A life skill I am developing and encouraging my clients to develop is spaciousness. Allowing for space sounds easier than it is. Many of us actually try to fill space rather than sit in the discomfort of emptiness and allow ourselves downtime or time to be bored or time to think. But it is essential for our mental and physical health. Here are some ways I have added space into my life.
Space in My Relationships
I have worked to allow myself space when helping friends or a client with an issue. I am giving people who seek out my advice more space to find their own solution. I am trying to listen more before jumping in to save the day. I realize much of my jumping in is a result of my own anxiety—my discomfort in sitting in the unknown, my resistance to letting people sit in their own discomfort. Giving people and myself the space to figure things out without urgency is powerful.
Space in My Time
Years ago, I made a rule to leave 15 minutes before I actually had to leave. This allowed space for unexpected delays. I inevitably forget something when I get in the car and need to run back to the house; there is always traffic or construction or I miss a turn on an unfamiliar route. I think I have gained years of my life with this one change. Rushing creates so much stress in the body and mind, and I cannot imagine how many accidents would be avoided if we gave ourselves extra time to get to where we want to go.
Space in My Schedule
When I look at my calendar, I like to see lots of space: between clients, between appointments, for lunch. This space is so helpful for my transitions between activities. Space to regulate and do some self-care between clients. Space to stretch, move, check in with myself. When I don’t overschedule, I allow myself more time to feel resourced, which is a powerful thing.
Space in My Travel Plans
I’ve been planning a special trip to Hawaii with my family, and I’ve been inspired by an episode of the podcast How to Build a Happy Life, called “Subtraction as a Solution.” Behavioral scientist Leidy Klotz talks about the benefits of allowing for space in your vacation plans and how it can be liberating to schedule less. He mentioned the rule of quarters, where you fill up a quarter of your time and leave the other three-quarters open. This “under-scheduling” provides space for spontaneity, rest, and casual connection with your fellow travelers. This can be hard to implement, because we are often sold the opposite, but I’m looking forward to a spacious vacation.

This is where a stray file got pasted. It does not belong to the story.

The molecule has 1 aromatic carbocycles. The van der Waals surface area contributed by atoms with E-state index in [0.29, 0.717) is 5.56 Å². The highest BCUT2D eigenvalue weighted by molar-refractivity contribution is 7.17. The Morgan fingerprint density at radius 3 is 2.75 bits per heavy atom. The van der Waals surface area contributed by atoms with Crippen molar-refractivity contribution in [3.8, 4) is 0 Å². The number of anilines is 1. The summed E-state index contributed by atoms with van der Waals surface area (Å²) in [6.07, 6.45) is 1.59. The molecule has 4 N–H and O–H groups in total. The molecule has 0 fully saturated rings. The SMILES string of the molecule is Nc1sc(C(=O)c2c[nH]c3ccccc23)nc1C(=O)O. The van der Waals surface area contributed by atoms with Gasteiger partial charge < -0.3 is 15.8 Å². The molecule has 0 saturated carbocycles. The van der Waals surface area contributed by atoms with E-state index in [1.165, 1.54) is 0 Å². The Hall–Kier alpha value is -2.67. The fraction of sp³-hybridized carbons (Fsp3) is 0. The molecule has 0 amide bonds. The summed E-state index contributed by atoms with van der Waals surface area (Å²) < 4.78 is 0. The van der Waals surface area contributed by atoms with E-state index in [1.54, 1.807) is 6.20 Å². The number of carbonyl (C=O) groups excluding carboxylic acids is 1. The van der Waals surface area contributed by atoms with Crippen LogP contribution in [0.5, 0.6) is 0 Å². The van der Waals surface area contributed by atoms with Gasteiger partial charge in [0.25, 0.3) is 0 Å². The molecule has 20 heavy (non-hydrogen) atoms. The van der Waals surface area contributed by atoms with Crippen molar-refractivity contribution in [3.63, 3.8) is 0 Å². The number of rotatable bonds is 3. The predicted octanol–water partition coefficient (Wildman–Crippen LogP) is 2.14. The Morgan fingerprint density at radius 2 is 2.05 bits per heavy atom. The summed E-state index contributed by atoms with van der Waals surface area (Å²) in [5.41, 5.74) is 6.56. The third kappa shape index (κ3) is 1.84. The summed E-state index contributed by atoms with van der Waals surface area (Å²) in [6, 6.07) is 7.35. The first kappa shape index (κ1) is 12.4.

Space In My Body
My body is tight and it has made me prone to injury for many years. Over the last year and a half, I’ve been working with an amazing trainer. At the start of each session, he focuses on creating space within my body so I can avoid strain and injury. Creating space is not exciting or glamorous work, but I feel a difference in my everyday life. I experience more ease of movement and less pain. Creating space in my body takes patience and does not come with applause, but I have found it to be essential work that will allow me to sustain my ability to move in ways that are important to me in my daily life.
Space Before Reacting
I’m also working on allowing for a pause before reacting. Space to respond to texts and emails less urgently. Space between when I am triggered and how I react. More space to let ideas evolve and grow organically rather than forcing solutions. A pause can provide the time needed to see the nuances involved, go beyond my first impulse, and appreciate the complexity of a situation or interaction.
The space we are given in life is finite and it is a gift. But creating space goes against society’s dictates. You may have to resist the pressure to go go go every second, to be busy and “productive” all the time. Ultimately, however, space is what allows us to do our best work and live our best life.
Amy Alpert, a graduate of the Certificate in Positive Psychology, is a solutions-focused coach with a practice based in positive psychology. A former human resources executive at Goldman Sachs, she holds a master’s degree in organizational psychology from Columbia University. This article was originally published on Amy’s blog at amyalpert.com.